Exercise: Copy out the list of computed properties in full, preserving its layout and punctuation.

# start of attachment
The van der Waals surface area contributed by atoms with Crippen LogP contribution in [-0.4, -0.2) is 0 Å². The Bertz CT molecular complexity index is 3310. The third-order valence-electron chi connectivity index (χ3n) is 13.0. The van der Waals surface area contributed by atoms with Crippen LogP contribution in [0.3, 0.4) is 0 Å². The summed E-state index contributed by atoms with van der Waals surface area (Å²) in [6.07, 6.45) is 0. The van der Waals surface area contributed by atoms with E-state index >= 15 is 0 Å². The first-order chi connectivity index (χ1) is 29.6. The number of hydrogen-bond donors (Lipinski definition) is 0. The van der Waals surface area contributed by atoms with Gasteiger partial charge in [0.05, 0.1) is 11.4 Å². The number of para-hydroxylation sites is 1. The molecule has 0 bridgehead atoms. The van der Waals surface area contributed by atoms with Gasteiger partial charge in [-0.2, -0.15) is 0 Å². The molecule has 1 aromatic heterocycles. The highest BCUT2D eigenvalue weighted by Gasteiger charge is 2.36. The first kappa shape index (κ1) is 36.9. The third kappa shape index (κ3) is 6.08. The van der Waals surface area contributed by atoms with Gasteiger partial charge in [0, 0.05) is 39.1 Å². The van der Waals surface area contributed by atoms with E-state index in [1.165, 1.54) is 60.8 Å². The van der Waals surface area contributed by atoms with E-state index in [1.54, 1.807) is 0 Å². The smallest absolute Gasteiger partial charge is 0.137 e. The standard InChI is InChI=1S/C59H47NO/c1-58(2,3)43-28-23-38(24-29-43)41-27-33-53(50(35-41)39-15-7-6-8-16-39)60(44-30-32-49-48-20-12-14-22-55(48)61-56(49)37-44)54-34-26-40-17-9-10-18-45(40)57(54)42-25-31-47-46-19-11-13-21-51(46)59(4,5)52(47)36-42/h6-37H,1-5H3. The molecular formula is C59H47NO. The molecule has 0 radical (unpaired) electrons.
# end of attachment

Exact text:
The van der Waals surface area contributed by atoms with Crippen LogP contribution in [-0.4, -0.2) is 0 Å². The Bertz CT molecular complexity index is 3310. The third-order valence-electron chi connectivity index (χ3n) is 13.0. The van der Waals surface area contributed by atoms with Crippen LogP contribution in [0.3, 0.4) is 0 Å². The summed E-state index contributed by atoms with van der Waals surface area (Å²) in [6.07, 6.45) is 0. The van der Waals surface area contributed by atoms with E-state index >= 15 is 0 Å². The first-order chi connectivity index (χ1) is 29.6. The number of hydrogen-bond donors (Lipinski definition) is 0. The van der Waals surface area contributed by atoms with Gasteiger partial charge in [0.05, 0.1) is 11.4 Å². The number of para-hydroxylation sites is 1. The molecule has 0 bridgehead atoms. The van der Waals surface area contributed by atoms with Gasteiger partial charge in [-0.2, -0.15) is 0 Å². The molecule has 1 aromatic heterocycles. The highest BCUT2D eigenvalue weighted by Gasteiger charge is 2.36. The first kappa shape index (κ1) is 36.9. The third kappa shape index (κ3) is 6.08. The van der Waals surface area contributed by atoms with Gasteiger partial charge in [0, 0.05) is 39.1 Å². The van der Waals surface area contributed by atoms with E-state index in [1.165, 1.54) is 60.8 Å². The van der Waals surface area contributed by atoms with E-state index in [1.54, 1.807) is 0 Å². The smallest absolute Gasteiger partial charge is 0.137 e. The standard InChI is InChI=1S/C59H47NO/c1-58(2,3)43-28-23-38(24-29-43)41-27-33-53(50(35-41)39-15-7-6-8-16-39)60(44-30-32-49-48-20-12-14-22-55(48)61-56(49)37-44)54-34-26-40-17-9-10-18-45(40)57(54)42-25-31-47-46-19-11-13-21-51(46)59(4,5)52(47)36-42/h6-37H,1-5H3. The molecular formula is C59H47NO. The molecule has 0 radical (unpaired) electrons.